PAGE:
For all readers of "Symphonic Metal for Dummies" I have a good advice. Order a copy of Serenity's third full-length album Death & Legacy and you won't have to look further for a more symphonic metal album. On their sophomore release, 2008's Fallen Sanctuary, the band introduced itself into the big league of symphonic metal. On this new work, their position is easily confirmed, if not extended.
The subjects of this concept album are the stories of Christopher Columbus, Giacomo Casanova, Sir Francis Drake, Marco Polo, Queen Elizabeth I, Maria Stuart and a few more well known historical figures from years past. These are subject perfect for this kind of music. After the first spin, Death & Legacy seems overwhelming, caused by a relentless symphonic storm that rages on throughout the entire album, and underlined by the 70 minute playing time. However, as with most things in life, experience doesn't come easy. After a few more spins the feeling slowly changes to habituation and eventually to admiration.
Death & Legacy offers 16 new songs but going track by track is useless, since it goes from one highlight to another. However, if one particular track tells the whole story of this album, it would be Changing Fate. A fantastic semi-ballad with a great build up, solid (solo) guitar work, stunning melodies, beautiful vocal harmonies which are drenched in heavy symphonic arrangements.
Nevertheless, the overall impression of this album is one of solid song writing, great consistency, loyalty to the concept, and flawless production. Partly responsible for the atmosphere is co-producer Oliver Philipps, the mastermind behind German melodic rockers Everon, who took care of Death & Legacy's orchestral production. Immediately I realize, once more, why I like his work with Everon so much. (By the way, where is the follow up to the fantastic North, Oliver?).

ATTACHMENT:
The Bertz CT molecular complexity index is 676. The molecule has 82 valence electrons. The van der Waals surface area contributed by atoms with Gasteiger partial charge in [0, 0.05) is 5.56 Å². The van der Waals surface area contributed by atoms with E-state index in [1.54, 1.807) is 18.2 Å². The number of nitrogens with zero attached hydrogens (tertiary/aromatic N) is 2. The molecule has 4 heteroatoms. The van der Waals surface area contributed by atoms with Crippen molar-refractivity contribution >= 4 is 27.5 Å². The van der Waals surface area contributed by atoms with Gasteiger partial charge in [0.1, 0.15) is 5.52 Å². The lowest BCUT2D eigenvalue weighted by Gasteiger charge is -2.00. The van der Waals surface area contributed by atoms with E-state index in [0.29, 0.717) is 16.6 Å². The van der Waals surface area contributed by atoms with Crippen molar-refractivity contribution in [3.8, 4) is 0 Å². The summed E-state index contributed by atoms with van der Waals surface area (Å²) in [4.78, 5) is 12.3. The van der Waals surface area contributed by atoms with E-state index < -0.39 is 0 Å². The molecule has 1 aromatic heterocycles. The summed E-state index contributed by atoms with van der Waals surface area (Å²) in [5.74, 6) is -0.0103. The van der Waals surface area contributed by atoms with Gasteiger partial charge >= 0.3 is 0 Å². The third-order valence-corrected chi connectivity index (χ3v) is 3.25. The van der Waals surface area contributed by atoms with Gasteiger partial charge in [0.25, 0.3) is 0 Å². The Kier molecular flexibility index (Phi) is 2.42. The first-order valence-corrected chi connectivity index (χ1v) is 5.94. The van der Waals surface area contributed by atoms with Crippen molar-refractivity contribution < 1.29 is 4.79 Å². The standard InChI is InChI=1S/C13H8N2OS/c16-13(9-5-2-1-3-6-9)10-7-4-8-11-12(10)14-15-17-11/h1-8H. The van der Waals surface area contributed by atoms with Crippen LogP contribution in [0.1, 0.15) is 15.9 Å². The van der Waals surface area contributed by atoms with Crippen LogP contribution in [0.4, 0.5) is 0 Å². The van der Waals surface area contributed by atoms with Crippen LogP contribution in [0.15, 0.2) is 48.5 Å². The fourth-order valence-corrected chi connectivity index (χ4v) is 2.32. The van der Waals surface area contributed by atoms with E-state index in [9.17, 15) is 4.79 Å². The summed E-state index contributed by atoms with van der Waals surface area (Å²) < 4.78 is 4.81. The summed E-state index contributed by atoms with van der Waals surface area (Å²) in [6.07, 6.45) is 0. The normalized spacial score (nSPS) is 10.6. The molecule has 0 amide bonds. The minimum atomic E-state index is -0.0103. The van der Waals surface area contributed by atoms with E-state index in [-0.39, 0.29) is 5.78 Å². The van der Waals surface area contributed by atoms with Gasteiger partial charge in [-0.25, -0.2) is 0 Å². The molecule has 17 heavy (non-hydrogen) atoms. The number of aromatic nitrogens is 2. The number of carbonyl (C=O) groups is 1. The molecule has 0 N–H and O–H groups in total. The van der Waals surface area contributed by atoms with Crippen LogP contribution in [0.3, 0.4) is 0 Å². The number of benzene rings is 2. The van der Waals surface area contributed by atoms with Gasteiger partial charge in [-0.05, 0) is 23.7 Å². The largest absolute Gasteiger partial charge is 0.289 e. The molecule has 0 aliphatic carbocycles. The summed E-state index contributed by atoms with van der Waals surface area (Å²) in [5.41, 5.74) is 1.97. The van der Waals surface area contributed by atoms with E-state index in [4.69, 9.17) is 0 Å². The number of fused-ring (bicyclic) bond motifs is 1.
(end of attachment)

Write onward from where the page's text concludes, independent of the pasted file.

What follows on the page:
There is only a slight downside here. In the pursuit of perfection Serenity seems to have lost a little spontaneity that was so prominent on Fallen Sanctuary. Nevertheless, the trade of with the epic and bombastic flow of the album and the inspiring and fitting guest vocals by Charlotte Wessels, Ailyn, and Amanda Sommerville make you forget about that quickly.
To what extent Death & Legacy is remembered for its prevailing subject matter is left in the hands of time. For now, they are ready to be champions in the league of symphonic metal. Forget about your savings. Get this one ASAP.
On their sophomore release, 2008's Fallen Sanctuary, the band introduced itself into the big league of symphonic metal. On Death & Legacy, their position is easily confirmed, if not extended.
I'll be honest at the start. I don't get the fascination some people have with H.P. Lovecraft. Attempting to read his stories, I've never been able to finish one. He's simply too verbose, the very definition of literary hyperbole, using every adjective or adverb in the English language to describe some thing or emotion. Or as the late ... [ Read More ]